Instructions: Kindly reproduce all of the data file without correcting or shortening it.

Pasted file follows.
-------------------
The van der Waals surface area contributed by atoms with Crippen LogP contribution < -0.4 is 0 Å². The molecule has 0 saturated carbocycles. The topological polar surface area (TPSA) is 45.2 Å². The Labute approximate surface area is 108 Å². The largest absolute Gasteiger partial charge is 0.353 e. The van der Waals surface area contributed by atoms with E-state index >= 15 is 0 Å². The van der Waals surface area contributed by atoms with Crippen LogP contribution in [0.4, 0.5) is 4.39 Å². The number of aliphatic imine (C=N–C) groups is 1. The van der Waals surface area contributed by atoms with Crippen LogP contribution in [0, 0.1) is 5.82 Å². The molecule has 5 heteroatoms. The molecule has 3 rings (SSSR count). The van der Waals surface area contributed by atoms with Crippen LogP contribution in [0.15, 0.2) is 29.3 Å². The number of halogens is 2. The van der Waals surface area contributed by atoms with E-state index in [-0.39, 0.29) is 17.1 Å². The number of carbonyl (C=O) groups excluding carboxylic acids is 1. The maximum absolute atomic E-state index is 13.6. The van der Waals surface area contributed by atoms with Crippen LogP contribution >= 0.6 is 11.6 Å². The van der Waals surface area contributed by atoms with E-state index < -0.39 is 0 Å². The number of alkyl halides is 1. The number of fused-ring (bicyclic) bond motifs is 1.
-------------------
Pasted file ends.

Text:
The van der Waals surface area contributed by atoms with Crippen LogP contribution < -0.4 is 0 Å². The molecule has 0 saturated carbocycles. The topological polar surface area (TPSA) is 45.2 Å². The Labute approximate surface area is 108 Å². The largest absolute Gasteiger partial charge is 0.353 e. The van der Waals surface area contributed by atoms with E-state index >= 15 is 0 Å². The van der Waals surface area contributed by atoms with Crippen LogP contribution in [0.4, 0.5) is 4.39 Å². The number of aliphatic imine (C=N–C) groups is 1. The van der Waals surface area contributed by atoms with Crippen LogP contribution in [0, 0.1) is 5.82 Å². The molecule has 5 heteroatoms. The molecule has 3 rings (SSSR count). The van der Waals surface area contributed by atoms with Crippen LogP contribution in [0.15, 0.2) is 29.3 Å². The number of halogens is 2. The van der Waals surface area contributed by atoms with E-state index in [-0.39, 0.29) is 17.1 Å². The number of carbonyl (C=O) groups excluding carboxylic acids is 1. The maximum absolute atomic E-state index is 13.6. The van der Waals surface area contributed by atoms with Crippen LogP contribution >= 0.6 is 11.6 Å². The van der Waals surface area contributed by atoms with E-state index < -0.39 is 0 Å². The number of alkyl halides is 1. The number of fused-ring (bicyclic) bond motifs is 1.